Playing Our Part: The Role of COVID-19 Regulations in Getting Back to Normal

By Akil Brathwaite

Staff Writer

Image source: Mississippi Today

Ever since the start of COVID-19, life as we know it has been disrupted. We’ve all had to adjust to new ways of living to keep ourselves and those around us safe, but with the distribution of vaccines, we may be able to return to normal. Or at least, somewhat normal.

As of August 23, 2021, the Pfizer-BioNTech vaccine was approved for those who are 12 years and up, yet there’s been no word from the FDA about vaccines for those younger than 12. In response to this, the Maryland State Department of Education has required masks for both students and staff.

Despite the mask mandate, some parents are concerned about letting their kids, who are unable to get vaccinated, into a school environment alongside their peers and teachers.

The introduction of the Delta variant, a new strain of the COVID-19 virus, has brought out some concern too. Research has found it grows more rapidly and gets people more sick in less time. Some have found that it’s affected unvaccinated citizens more, and experts believe that this is not the last variant to come. To say that some are concerned is an understatement.

Despite this, there are some positives to letting students back into school. They’re able to reconnect with friends and establish solid relationships that they weren’t able to form through the online setting.

When asked how her child has responded to returning to in-person school, Ms. Lerner, a mother of a 6th grade student, said, “He loves it. He is super happy to see his friends and learn–probably more on the ‘see his friends’ side.”

Returning has proven to be beneficial for teachers, too. Instead of seemingly talking to a wall of student icons on Google Meet, they’ve been able to see the faces of students and have better interactions with them. Practices for sports have resumed and teams are meeting regularly again, which can help rebuild team spirit. School clubs have been meeting again, which could help bring back the interaction that was lost during online learning. Things seem to be returning to normal when it comes to education, staff, and students.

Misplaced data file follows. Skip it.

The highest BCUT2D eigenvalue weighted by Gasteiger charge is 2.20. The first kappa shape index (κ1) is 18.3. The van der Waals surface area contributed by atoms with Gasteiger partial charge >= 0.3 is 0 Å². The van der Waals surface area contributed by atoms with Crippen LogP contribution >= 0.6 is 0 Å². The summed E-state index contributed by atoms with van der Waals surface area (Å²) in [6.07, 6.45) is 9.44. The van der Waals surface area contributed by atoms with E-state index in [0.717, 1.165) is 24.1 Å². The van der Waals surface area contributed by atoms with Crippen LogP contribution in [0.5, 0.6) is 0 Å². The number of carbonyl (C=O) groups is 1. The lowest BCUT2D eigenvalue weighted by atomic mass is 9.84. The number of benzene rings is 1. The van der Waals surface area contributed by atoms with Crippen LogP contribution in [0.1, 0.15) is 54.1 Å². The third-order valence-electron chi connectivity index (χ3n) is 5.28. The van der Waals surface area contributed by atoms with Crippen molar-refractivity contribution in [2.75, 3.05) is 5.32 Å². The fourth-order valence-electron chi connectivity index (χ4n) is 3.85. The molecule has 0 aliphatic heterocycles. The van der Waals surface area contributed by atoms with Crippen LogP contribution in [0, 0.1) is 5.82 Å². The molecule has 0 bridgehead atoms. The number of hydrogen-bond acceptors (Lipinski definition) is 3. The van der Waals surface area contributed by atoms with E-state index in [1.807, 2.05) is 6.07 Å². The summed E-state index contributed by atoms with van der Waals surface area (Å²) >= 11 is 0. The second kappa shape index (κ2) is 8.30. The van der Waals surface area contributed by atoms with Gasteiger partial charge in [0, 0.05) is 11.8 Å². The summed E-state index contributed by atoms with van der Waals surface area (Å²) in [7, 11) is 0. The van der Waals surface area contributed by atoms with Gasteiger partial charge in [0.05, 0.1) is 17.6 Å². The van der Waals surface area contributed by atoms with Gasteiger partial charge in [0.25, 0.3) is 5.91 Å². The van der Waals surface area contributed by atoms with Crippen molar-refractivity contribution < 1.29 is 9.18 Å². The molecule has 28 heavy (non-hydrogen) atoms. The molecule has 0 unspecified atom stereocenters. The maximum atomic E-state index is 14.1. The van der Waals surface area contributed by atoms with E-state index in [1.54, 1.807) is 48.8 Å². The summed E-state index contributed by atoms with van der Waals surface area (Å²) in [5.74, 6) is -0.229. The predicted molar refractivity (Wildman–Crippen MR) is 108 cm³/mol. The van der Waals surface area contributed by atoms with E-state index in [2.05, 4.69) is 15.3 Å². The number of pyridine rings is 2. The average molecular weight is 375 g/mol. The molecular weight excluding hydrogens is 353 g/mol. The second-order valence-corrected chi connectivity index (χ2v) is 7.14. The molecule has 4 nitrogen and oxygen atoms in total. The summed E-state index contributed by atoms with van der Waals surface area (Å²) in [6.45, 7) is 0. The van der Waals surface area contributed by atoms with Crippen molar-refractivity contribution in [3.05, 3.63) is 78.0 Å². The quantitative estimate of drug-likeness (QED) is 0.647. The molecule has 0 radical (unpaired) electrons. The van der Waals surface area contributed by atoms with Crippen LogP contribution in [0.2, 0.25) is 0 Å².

Of course, if we wish to slowly return to our normal learning environment, we each have to pitch in. In the words of Ms. Lerner, “I wish that the adults would just stop the fighting. First, our children are listening, and second, I have yet to meet a student who really cares about wearing his/her mask. I mean, don’t get me wrong, nobody loves it, but I think that the adults are whining way more about their kids wearing masks than the kids [themselves]. The kids are adapting just fine.”

If we really wish to return to the school environment we’re accustomed to, we all have to play our part by following mandates and regulations and doing our best to keep ourselves and others around us safe. That’s the only way we can return to normal.

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